On Tuesday, August 31st, at 1:00 PM, the Placer County Board of Supervisors will hold a Public hearing to consider an extension of the July 27, 2021, Urgency Ordinance that Established a Moratorium on the Issuance of New Short-Term Rental Permits. If approved, it would remain active/in-force through the end of March 2022 as proposed. You may attend the in-person or virtually, and can participate either by sending in an e-mail correspondence prior to the meeting, or by testifying during this agenda item. The meeting will take place at the County’s main offices, located at 175 Fulweiler Avenue, Auburn, CA 95603. The meeting on Tuesday, August 31st, will begin at 9:00 AM, but the Urgency Ordinance extension consideration is a “time-certain” item that will not be heard until 1:00 PM.
On the Agenda Page you should find the Zoom link and other pertinent information. It will also provide you with phone or in-person particulars. If you prefer to communicate with the Board of Supervisors via mail, you may email firstname.lastname@example.org or email@example.com. The earlier you submit your commentary the better; but even 24 hours before the meeting date County Staff says they will distribute your commentary to each Councilmember.
If you wish your correspondence to formally and directly address the Board of Supervisors, they are:
- Bonnie Gore, District 1
- Robert Weygandt, District 2, Chair
- Jim Holmes, District 3
- Suzanne Jones, District 4
- Cindy Gustafson, District 5, Vice Chair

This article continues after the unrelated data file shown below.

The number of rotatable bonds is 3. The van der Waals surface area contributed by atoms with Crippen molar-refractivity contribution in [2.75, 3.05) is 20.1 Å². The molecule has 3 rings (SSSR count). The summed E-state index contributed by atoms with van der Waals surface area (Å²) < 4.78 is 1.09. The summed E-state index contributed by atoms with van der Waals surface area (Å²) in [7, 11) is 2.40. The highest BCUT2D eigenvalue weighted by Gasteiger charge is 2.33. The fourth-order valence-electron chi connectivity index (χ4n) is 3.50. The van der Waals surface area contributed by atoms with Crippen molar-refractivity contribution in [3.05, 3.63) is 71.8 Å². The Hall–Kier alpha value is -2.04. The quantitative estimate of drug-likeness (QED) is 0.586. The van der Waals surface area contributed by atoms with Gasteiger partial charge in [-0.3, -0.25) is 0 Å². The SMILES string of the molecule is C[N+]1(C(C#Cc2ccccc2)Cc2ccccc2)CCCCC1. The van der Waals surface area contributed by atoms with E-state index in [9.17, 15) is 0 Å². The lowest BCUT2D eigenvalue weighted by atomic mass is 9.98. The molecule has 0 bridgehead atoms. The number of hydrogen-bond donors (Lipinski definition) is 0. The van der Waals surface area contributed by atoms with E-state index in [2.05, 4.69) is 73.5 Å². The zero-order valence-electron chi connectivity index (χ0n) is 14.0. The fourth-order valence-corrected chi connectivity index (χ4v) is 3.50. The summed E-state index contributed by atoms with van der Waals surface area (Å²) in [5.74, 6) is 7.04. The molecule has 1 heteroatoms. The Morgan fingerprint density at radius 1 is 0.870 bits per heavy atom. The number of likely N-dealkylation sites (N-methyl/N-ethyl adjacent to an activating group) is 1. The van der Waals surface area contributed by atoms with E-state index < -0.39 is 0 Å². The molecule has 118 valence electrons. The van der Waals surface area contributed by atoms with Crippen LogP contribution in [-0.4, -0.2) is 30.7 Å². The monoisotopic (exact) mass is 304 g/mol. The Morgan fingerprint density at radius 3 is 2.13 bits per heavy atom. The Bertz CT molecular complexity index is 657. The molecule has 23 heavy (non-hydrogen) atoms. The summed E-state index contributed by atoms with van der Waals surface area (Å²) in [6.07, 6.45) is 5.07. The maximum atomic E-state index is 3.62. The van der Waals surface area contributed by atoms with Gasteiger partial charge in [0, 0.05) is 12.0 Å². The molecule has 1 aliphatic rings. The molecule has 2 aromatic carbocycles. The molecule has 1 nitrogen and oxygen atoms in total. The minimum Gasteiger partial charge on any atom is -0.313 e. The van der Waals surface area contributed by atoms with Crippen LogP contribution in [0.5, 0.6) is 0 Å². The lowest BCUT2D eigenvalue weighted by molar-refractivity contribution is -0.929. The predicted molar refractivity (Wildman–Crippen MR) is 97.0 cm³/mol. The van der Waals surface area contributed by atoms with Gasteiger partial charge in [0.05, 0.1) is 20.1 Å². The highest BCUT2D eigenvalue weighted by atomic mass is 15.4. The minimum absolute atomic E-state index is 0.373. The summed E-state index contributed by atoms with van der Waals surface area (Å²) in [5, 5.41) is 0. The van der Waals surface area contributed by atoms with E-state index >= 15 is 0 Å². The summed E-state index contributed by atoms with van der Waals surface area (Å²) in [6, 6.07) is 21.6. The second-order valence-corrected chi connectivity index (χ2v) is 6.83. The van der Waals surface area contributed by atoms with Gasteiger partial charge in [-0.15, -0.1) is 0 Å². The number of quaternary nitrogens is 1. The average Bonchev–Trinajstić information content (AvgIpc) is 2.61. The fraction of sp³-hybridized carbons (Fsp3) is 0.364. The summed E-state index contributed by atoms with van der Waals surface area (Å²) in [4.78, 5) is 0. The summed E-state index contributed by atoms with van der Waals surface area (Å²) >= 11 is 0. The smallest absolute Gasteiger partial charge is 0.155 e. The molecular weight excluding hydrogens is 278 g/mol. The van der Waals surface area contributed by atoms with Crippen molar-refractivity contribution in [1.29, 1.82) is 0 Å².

In care of: Megan Wood, Clerk of the Board
Message from your Advocate, John Falk:
Our concerns are that this action will not address the workforce housing shortage in Eastern Placer County, nor will it strengthen the Code enforcement of “bad actors” STR occupants (The two reasons often cited for limiting the number of STR permits issued). Answers to both of these above-mentioned issues can be worked out, but will require measures that actually target the two principle reasons often cited as the cause for limiting STR permits. Our Tourism-based economy depends upon the availability of STRs throughout the year. The creation of artificial scarcity by limiting STR permits could do damage to our region’s economic backbone.
Of course, STRs that are properly managed are a residential use like any other. As such, the murky area of infringement upon property rights is also of concern. Whether it’s a primary home, a second home that’s used exclusively by the owner, or a rental of any length, from short- to long-term, seems reasonable for it to be allowed. Bad actors need to be better addressed by County enforcement. The workforce housing crisis and overall high cost to rent, lease, or purchase a home should also be tackled by the County. The question is whether you think that artificially limiting STRs will advance either objective.